Alexander's terrible ordeal has left several questions for us to consider.

First, why is this case not receiving more attention than the Zimmerman case?  The newshounds at CNN, Fox News, MSNBC, etc. spent the entire Saturday pouring over the same details of the Zimmerman case and waiting for the jury to return a verdict, and yet the amount of time dedicated to Alexander's case is minimal by comparison.  Her story is more compelling, and the justification more convincing.  But this leads to my next question.

Does race play a part in what happened to Alexander?  I wish the answer was no, but the fact that this woman is black can't be avoided.  According to the statistics, 12% of American citizens are black, yet according to FBI crime statistics, 28% of all criminal charges were levied against black Americans.  Moreover, incarceration rates by race bear out a significant discrepancy in application of the law:  for black Americans, 2,207 out of every 100,000 are incarcerated.  Compare that number to 380 out of every 100,000 white Americans.  I don't understand this phenomenon but considering the proportionality of population versus incarceration rates.

Is every black man or woman charged with a crime somehow railroaded into prison?  Of course not, but this is ridiculous.  Incidentally, Alexander had no criminal record prior to this incident.

What is the point in having a gun if you can't lawfully use it?  This case is precisely why I hesitate in ever owning or carrying a firearm.  Sadly, Americans no longer have a right to defend themselves from harm.  Marissa Alexander was outweighed by her husband by nearly 100 pounds, and society expects her to do what?  Take a beating?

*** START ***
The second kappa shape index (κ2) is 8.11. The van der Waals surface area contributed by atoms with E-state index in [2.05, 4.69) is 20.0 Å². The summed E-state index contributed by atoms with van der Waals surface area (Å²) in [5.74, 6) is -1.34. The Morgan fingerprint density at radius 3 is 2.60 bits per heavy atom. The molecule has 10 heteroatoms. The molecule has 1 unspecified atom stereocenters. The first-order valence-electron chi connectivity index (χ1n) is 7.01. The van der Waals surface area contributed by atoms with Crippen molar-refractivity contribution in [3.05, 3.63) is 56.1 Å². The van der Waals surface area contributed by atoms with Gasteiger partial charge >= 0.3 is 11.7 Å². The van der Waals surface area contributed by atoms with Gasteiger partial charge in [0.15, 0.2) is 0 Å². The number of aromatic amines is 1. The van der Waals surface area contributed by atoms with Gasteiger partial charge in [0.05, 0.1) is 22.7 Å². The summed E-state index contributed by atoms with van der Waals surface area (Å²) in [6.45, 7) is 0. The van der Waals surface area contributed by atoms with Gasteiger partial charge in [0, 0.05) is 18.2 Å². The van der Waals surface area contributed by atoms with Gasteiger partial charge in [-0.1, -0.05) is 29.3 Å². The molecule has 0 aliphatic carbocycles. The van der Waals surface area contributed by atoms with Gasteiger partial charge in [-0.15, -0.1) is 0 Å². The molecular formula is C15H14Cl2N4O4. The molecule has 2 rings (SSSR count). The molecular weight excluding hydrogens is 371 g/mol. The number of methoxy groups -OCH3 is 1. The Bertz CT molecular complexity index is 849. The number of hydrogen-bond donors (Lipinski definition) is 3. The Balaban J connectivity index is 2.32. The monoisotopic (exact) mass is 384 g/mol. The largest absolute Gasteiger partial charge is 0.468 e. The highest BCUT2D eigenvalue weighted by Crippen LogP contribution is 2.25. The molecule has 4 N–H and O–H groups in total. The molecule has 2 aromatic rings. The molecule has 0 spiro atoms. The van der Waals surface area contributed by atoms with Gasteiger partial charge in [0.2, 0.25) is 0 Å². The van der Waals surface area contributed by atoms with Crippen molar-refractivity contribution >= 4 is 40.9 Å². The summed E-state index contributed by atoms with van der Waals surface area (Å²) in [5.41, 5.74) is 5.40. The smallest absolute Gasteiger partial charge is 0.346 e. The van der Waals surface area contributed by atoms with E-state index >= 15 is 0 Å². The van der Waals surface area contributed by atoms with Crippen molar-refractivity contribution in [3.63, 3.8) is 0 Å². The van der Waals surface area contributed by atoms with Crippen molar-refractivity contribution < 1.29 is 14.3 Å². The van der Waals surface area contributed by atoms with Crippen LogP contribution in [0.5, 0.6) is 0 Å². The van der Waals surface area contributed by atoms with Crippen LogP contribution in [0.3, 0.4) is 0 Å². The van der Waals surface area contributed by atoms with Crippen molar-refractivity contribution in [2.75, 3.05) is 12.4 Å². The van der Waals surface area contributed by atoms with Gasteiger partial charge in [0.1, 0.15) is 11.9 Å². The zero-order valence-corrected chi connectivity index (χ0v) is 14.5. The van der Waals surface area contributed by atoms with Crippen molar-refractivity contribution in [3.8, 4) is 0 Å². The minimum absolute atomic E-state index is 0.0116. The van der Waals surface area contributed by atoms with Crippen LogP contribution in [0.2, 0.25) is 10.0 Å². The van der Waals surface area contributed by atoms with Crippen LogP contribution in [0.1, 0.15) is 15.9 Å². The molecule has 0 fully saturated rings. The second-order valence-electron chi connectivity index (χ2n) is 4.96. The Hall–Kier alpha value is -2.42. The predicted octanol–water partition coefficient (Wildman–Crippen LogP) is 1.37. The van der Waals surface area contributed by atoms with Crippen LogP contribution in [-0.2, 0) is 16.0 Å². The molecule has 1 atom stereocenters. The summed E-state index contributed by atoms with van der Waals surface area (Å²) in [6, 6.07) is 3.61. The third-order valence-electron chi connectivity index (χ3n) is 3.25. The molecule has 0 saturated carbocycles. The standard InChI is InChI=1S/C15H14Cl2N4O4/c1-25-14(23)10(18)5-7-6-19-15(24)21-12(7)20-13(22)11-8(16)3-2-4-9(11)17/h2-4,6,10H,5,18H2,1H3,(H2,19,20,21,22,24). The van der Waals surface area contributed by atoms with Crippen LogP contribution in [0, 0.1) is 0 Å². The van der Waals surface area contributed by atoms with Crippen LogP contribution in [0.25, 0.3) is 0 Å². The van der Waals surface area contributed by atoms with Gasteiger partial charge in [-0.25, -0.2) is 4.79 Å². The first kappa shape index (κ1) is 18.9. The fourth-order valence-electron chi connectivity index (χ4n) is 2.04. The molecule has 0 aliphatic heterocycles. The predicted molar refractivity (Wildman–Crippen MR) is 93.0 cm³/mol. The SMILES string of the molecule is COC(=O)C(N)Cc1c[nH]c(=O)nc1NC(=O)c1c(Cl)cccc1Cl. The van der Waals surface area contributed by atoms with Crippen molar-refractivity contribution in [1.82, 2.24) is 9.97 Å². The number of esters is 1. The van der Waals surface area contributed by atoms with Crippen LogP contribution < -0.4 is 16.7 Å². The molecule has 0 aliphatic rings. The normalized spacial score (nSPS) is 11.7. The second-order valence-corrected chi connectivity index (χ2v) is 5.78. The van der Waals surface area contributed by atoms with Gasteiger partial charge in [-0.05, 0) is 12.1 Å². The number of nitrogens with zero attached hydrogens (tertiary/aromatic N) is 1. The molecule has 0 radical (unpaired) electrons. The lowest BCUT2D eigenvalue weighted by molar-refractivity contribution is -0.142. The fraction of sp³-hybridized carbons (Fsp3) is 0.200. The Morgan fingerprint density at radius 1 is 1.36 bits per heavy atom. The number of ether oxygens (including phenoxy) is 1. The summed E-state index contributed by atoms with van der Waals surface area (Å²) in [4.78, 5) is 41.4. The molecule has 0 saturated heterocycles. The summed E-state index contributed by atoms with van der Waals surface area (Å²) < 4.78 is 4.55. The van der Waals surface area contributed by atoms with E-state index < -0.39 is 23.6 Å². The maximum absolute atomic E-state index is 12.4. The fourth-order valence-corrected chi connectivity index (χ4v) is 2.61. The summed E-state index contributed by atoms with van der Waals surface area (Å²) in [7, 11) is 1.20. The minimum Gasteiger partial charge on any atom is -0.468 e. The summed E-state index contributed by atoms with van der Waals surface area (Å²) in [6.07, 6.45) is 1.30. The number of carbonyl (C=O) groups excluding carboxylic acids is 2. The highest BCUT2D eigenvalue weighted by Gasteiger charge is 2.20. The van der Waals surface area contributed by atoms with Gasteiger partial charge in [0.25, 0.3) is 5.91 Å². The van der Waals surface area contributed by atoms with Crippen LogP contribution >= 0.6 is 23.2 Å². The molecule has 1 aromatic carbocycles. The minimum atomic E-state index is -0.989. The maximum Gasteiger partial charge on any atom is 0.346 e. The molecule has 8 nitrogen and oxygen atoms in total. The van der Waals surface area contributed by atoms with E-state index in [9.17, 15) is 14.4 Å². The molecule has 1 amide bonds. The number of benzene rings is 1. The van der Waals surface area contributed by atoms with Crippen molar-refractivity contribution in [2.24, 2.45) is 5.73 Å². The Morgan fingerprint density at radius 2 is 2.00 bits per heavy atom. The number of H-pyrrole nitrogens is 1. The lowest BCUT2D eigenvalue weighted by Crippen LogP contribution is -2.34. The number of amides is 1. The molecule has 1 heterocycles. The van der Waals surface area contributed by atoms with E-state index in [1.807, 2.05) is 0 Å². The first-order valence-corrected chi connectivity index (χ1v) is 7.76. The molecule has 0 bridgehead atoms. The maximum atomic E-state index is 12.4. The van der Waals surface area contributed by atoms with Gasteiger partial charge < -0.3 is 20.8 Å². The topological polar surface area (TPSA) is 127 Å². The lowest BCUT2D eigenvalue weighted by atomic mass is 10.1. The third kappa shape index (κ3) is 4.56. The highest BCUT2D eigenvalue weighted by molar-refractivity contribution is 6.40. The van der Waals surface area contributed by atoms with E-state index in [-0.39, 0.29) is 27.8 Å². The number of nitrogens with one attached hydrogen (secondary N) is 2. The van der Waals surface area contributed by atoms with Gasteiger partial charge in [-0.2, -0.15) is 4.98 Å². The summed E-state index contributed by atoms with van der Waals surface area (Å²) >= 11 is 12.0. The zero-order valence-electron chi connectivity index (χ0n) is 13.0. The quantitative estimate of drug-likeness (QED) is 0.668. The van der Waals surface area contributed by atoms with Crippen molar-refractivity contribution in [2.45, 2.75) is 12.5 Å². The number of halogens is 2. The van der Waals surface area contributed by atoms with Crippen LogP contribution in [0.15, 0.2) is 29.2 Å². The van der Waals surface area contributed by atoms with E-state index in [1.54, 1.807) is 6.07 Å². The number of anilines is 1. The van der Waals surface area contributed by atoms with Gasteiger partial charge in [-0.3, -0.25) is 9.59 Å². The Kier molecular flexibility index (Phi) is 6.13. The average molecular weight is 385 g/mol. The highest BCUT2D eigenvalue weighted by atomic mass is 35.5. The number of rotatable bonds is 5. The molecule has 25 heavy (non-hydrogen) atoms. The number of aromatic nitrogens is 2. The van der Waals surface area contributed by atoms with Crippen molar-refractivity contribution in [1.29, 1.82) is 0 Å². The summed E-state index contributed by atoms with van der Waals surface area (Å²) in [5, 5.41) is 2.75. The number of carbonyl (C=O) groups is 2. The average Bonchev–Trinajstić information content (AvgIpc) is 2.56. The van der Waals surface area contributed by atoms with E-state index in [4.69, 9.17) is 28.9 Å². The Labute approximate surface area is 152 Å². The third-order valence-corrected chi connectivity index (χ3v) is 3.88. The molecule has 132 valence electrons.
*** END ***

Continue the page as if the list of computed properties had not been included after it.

Are there other pieces to the story not being widely told?  Yes, Alexander's two sons were in the house when she fired a gun at her husband.  Yes, she said to her husband during the encounter, "I've got something for you."  Yes, during the trial and while on bond, she confronted her husband against a judge's direct orders.  Yes, she gave her husband a black eye during that confrontation.

Does the result of the case equate to justice?  Absolutely not.  For Marissa Alexander to spend the next 20 years in prison is egregious.

1 comment:

  1. Actually, the question should be, "Why are people ignoring the totality of evidence in the Alexander case and only seeing the press-release information that her family and lawyers' conveniently released right later the Zimmerman verdict when people would be angry?"

    If you read only her family and lawyers' press releases (conveniently released right after the Zimmerman verdict), you get a different picture than if you know all of the facts of the case. The judge, after "weighing the credibility of all witnesses and other evidence," denied her SYG motion.

    She claimed SYG because she was trapped by a "mechanical failure" of the garage door that worked when she parked the night before and worked when police tested it afterward the incident. Either we live in a world of self-repairing garage doors or garage-door fairies or she lied under oath .

    Four months after the incident, she violated a restraining order when she was so afraid off him that she needed a gun to protect herself from him, she went to his house alone and unarmed and punched him in the head.

    She lied about that incident, saying that she wasn't there and had an alibi. When she couldn't produce an alibi, she changed her story and admitted to being there.

    Her bail was revoked because of that and because she, the defendant and he, the victim, illegally discussed his testimony. He changed his story after that.

    Here's the Court document: